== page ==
(PhysOrg.com) -- "Outbreaks Near Me," an up-to-the-minute disease-tracking system released as an iPhone application in September, is now available for use on Android mobile phones, greatly increasing the number of people who can participate in the Outbreaks Near Me network.
Created by researchers at the MIT Media Lab in collaboration with the Informatics Program at Children’s Hospital Boston, the application lets users track and report outbreaks of infectious diseases, such as H1N1 (swine flu), with their mobile phones in real time.
Outbreaks Near Me builds upon HealthMap, an online resource that collects, filters, maps, and disseminates information about emerging infectious diseases. The system is updated hourly, using both general news media and public health sources around the world. The app provides a contextualized view of a user’s specific location — pinpointing outbreaks that have been reported in the vicinity. It also allows users to search for additional outbreak information by location, disease, source, or date, providing important information for international travelers, public health professionals, and the general public.
Like the iPhone app, the Android version also allows users to submit an outbreak report to the HealthMap system from anywhere in the world, for review and eventual posting by the HealthMap team. Information on outbreaks can be delivered rapidly via alerts to the user’s mobile phone or e-mail.
“We have already had more than 100,000 users in the three months the app has been available for the iPhone,” says HealthMap co-founder Clark Freifeld, a PhD student at the MIT Media Lab and research software developer in the Children’s Hospital Informatics Program. “With the release of the Android version, it will be accessible to many more people, both in the U.S. and around the world. Because Android is an open platform, going forward we expect it will see high adoption in developing countries, areas vital to our efforts and often underserved by traditional disease reporting systems.”
The app was developed for Android 2.0, and tested on the Motorola Droid phone, released in early November.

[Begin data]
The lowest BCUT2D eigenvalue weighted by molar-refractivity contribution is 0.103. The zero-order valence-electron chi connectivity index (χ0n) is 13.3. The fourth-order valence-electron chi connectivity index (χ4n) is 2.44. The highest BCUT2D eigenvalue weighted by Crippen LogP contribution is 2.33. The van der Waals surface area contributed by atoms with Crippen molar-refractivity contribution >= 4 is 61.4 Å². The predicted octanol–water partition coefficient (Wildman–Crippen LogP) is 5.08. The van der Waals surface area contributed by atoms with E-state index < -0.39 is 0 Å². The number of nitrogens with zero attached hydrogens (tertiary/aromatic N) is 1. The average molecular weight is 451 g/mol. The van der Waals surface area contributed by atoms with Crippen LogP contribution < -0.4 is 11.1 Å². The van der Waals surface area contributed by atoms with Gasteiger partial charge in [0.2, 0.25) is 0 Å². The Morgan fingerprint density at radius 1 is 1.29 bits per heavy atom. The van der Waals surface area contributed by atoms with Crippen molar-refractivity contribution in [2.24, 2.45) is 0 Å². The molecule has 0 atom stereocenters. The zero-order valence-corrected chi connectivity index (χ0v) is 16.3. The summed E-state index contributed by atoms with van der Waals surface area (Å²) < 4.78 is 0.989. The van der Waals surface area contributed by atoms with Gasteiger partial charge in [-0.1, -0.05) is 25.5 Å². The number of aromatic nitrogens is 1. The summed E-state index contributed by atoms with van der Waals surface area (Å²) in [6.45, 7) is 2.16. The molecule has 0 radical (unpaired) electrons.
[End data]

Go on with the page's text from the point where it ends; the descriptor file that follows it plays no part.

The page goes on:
“With H1N1 still well above epidemic levels in the United States, we are seeking creative ways to apply digital technology to both disseminate and gather information on infectious disease outbreaks,” says HealthMap co-founder John Brownstein, PhD, assistant professor in the Children’s Hospital Informatics Program. “The hope is that by engaging users - who can use the app to view and even contribute to surveillance efforts - we’ll increase public health awareness around infectious diseases, and perhaps even see a more robust picture of public health formed by the information submitted first-hand from users around the globe using the app on their mobile phones.”
HealthMap, founded in 2006, collects more than 300 health reports per day in English, Spanish, French, Russian, Portuguese, Arabic and Chinese by mining the Internet - searching disparate data sources such as news reports, curated personal accounts, official alerts, blogs, and chat rooms — to track and map infectious disease outbreaks.
The HealthMap web site (www.healthmap.org) averages 10,000 unique visits a day, including regular users from the World Health Organization, the CDC, and the European Centre for Disease Prevention and Control. During the H1N1 swine flu outbreak this spring, visits to the site rose substantially, with as many as 150,000 visitors coming to the Web site to search for information.
Outbreaks Near Me for the Android mobile phone is available as a free download from the Android Market (www.android.com/market).
Provided by Massachusetts Institute of Technology (news : web)
Explore further: Encryption made easier: Just talk like a parent